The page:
Nearly every community in the U.S. is feeling the effects of an overvalued housing market, particularly in some smaller cities in states like Idaho and Tennessee where many sought out a new home during the pandemic.
Data provided to FOX Television Stations by Moody’s Analytics shows homes in 97% of U.S. metro areas are overpriced, with the most overvalued markets seeing homes priced at 50% to 70% more than they’re worth. This overvaluation is compared to the historical norms of local household incomes, rents, and construction costs.
And while economists aren’t predicting a crash, they don’t expect these overvaluations will last. Mark Zandi, the chief economist at Moody’s Analytics, noted how many of these markets were "juiced up" because of previously low mortgage rates and the implementation of remote work during the COVID-19 pandemic.
Zandi predicted that prices will start falling within the next few of years — but buyers will need to be patient.
"I wouldn’t be surprised if some areas [begin to see] some outright price declines, relative to the record high prices we’re seeing right now," Zandi said.
"But it’s not like the stock market which could change in an instant," he continued. "The housing market takes time to kind of work through all of this. It’s not going to be next month or the next six months, it’s probably the next year to three or four to see all of this unfold."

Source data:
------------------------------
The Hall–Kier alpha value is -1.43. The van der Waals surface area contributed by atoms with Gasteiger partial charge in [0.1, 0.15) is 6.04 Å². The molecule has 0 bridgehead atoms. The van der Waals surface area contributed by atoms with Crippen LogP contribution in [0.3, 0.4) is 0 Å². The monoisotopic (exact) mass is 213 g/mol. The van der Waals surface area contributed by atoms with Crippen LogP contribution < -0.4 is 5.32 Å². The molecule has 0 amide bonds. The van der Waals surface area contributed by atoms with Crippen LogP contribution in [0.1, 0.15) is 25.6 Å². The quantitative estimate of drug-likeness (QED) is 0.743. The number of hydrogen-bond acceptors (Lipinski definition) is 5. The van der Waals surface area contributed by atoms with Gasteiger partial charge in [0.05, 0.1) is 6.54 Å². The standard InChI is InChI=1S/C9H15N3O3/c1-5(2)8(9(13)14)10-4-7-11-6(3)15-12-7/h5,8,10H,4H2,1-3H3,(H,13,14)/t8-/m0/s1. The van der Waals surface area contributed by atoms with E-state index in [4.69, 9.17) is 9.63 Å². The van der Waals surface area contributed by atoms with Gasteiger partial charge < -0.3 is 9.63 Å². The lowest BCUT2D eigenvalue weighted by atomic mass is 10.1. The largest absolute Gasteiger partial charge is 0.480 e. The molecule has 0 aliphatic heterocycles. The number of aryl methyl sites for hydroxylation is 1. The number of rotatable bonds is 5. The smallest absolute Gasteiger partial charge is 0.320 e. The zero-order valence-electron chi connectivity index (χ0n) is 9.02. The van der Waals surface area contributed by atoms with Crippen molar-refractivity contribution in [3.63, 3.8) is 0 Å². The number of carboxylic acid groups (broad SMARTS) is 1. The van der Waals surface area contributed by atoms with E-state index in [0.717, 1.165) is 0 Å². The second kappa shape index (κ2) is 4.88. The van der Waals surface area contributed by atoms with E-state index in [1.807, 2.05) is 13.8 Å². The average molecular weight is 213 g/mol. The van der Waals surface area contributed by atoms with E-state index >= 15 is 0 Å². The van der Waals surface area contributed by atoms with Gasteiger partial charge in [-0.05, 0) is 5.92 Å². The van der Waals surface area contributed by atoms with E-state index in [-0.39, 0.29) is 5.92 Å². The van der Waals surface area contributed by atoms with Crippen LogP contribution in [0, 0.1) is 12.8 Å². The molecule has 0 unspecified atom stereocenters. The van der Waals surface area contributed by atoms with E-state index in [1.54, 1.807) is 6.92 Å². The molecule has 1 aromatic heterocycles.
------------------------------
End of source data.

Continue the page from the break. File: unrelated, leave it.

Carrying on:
The top 10 most overvalued housing markets in the U.S., according to Moody’s. Not shown: Kahului-Wailuku-Lahaina, Hawaii: 55%.
Idaho: a housing hotspot
In Boise, Idaho, the most overpriced market in the nation, homes are 73% overvalued, according to Moody’s analysis.
Idaho has four cities ranked in the top 15 overvalued markets on Moody’s list. Homes in Coeur d’Alene are 56% overpriced, while home prices in Pocatello and Idaho Falls are 49% and 49% overpriced, respectively.
Zandi said a number of factors have played key roles in causing house prices to skyrocket in Boise and other parts of the state.
First, the Federal Reserve slashed interest rates during the pandemic in an effort to help the U.S. economy, which "juiced-up housing demand because it just looked really quite affordable," Zandi noted. But on top of that, there had already been a limited supply of housing — a vestige of the financial crisis over a decade ago.
"That wiped out the homebuilding industry and it’s taken a long time to get the home building industry back up and running and building homes, so we have this enormous demand, combined with this shortage of homes. And this has caused prices to go northward," Zandi said.
Another factor in cities like Boise was the implementation of remote work during the pandemic. With more flexibility at work, many Americans left larger cities like San Francisco or Seattle for communities with comparatively cheaper housing prices.
FILE IMAGE - A for sale sign is posted in front of a home for sale on March 18, 2022, in San Rafael, California. (Photo by Justin Sullivan/Getty Images)
In the first year of the pandemic, Idaho was among the top five states that saw the most inbound moves, according to FOX Business.